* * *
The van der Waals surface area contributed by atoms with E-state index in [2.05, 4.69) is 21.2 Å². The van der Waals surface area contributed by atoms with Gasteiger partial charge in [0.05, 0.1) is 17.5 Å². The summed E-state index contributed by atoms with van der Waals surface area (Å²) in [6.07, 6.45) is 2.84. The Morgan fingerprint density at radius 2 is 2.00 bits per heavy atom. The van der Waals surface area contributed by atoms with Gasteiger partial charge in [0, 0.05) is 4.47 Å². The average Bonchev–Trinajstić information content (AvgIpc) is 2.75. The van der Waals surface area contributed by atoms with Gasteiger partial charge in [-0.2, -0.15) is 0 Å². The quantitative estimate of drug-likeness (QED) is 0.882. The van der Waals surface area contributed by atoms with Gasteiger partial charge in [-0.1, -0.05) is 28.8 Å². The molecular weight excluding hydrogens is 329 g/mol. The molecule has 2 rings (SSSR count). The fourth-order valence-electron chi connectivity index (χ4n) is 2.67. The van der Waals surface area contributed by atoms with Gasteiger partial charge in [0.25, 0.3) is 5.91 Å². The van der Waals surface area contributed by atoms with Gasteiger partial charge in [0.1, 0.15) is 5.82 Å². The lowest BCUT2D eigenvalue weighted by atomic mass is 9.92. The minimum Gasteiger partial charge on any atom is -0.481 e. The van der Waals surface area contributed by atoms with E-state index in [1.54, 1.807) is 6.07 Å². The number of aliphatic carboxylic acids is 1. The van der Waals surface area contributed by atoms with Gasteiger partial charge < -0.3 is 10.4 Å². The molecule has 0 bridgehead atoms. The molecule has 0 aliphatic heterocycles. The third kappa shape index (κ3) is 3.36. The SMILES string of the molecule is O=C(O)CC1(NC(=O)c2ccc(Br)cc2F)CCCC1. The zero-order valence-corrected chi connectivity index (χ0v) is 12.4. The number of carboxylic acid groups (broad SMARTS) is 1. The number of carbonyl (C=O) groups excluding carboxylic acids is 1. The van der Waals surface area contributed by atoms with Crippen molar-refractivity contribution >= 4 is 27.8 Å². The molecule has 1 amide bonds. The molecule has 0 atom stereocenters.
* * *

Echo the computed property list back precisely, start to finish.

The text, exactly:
The van der Waals surface area contributed by atoms with E-state index in [2.05, 4.69) is 21.2 Å². The van der Waals surface area contributed by atoms with Gasteiger partial charge in [0.05, 0.1) is 17.5 Å². The summed E-state index contributed by atoms with van der Waals surface area (Å²) in [6.07, 6.45) is 2.84. The Morgan fingerprint density at radius 2 is 2.00 bits per heavy atom. The van der Waals surface area contributed by atoms with Gasteiger partial charge in [0, 0.05) is 4.47 Å². The average Bonchev–Trinajstić information content (AvgIpc) is 2.75. The van der Waals surface area contributed by atoms with Gasteiger partial charge in [-0.2, -0.15) is 0 Å². The quantitative estimate of drug-likeness (QED) is 0.882. The van der Waals surface area contributed by atoms with Gasteiger partial charge in [-0.1, -0.05) is 28.8 Å². The molecular weight excluding hydrogens is 329 g/mol. The molecule has 2 rings (SSSR count). The fourth-order valence-electron chi connectivity index (χ4n) is 2.67. The van der Waals surface area contributed by atoms with Gasteiger partial charge in [0.25, 0.3) is 5.91 Å². The van der Waals surface area contributed by atoms with Gasteiger partial charge in [0.1, 0.15) is 5.82 Å². The lowest BCUT2D eigenvalue weighted by atomic mass is 9.92. The minimum Gasteiger partial charge on any atom is -0.481 e. The van der Waals surface area contributed by atoms with E-state index in [1.54, 1.807) is 6.07 Å². The number of aliphatic carboxylic acids is 1. The van der Waals surface area contributed by atoms with Gasteiger partial charge < -0.3 is 10.4 Å². The molecule has 0 bridgehead atoms. The molecule has 0 aliphatic heterocycles. The third kappa shape index (κ3) is 3.36. The SMILES string of the molecule is O=C(O)CC1(NC(=O)c2ccc(Br)cc2F)CCCC1. The zero-order valence-corrected chi connectivity index (χ0v) is 12.4. The number of carboxylic acid groups (broad SMARTS) is 1. The number of carbonyl (C=O) groups excluding carboxylic acids is 1. The van der Waals surface area contributed by atoms with Crippen molar-refractivity contribution >= 4 is 27.8 Å². The molecule has 1 amide bonds. The molecule has 0 atom stereocenters.